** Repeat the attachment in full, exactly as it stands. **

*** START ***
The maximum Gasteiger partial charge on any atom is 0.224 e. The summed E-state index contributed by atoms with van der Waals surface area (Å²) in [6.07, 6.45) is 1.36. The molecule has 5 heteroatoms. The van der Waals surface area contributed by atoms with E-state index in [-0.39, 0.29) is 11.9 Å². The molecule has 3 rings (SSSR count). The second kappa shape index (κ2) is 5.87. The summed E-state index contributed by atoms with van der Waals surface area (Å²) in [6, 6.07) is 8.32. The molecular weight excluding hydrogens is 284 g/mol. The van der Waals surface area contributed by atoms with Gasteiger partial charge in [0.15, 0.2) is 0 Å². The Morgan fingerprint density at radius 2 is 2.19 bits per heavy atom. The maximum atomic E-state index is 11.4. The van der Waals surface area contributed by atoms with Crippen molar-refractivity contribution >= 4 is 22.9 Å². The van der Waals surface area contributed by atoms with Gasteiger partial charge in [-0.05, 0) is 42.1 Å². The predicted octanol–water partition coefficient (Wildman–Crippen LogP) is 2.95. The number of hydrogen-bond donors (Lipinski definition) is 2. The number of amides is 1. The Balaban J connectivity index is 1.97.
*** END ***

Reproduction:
The maximum Gasteiger partial charge on any atom is 0.224 e. The summed E-state index contributed by atoms with van der Waals surface area (Å²) in [6.07, 6.45) is 1.36. The molecule has 5 heteroatoms. The van der Waals surface area contributed by atoms with E-state index in [-0.39, 0.29) is 11.9 Å². The molecule has 3 rings (SSSR count). The second kappa shape index (κ2) is 5.87. The summed E-state index contributed by atoms with van der Waals surface area (Å²) in [6, 6.07) is 8.32. The molecular weight excluding hydrogens is 284 g/mol. The van der Waals surface area contributed by atoms with Gasteiger partial charge in [0.15, 0.2) is 0 Å². The Morgan fingerprint density at radius 2 is 2.19 bits per heavy atom. The maximum atomic E-state index is 11.4. The van der Waals surface area contributed by atoms with Crippen molar-refractivity contribution >= 4 is 22.9 Å². The van der Waals surface area contributed by atoms with Gasteiger partial charge in [-0.05, 0) is 42.1 Å². The predicted octanol–water partition coefficient (Wildman–Crippen LogP) is 2.95. The number of hydrogen-bond donors (Lipinski definition) is 2. The number of amides is 1. The Balaban J connectivity index is 1.97.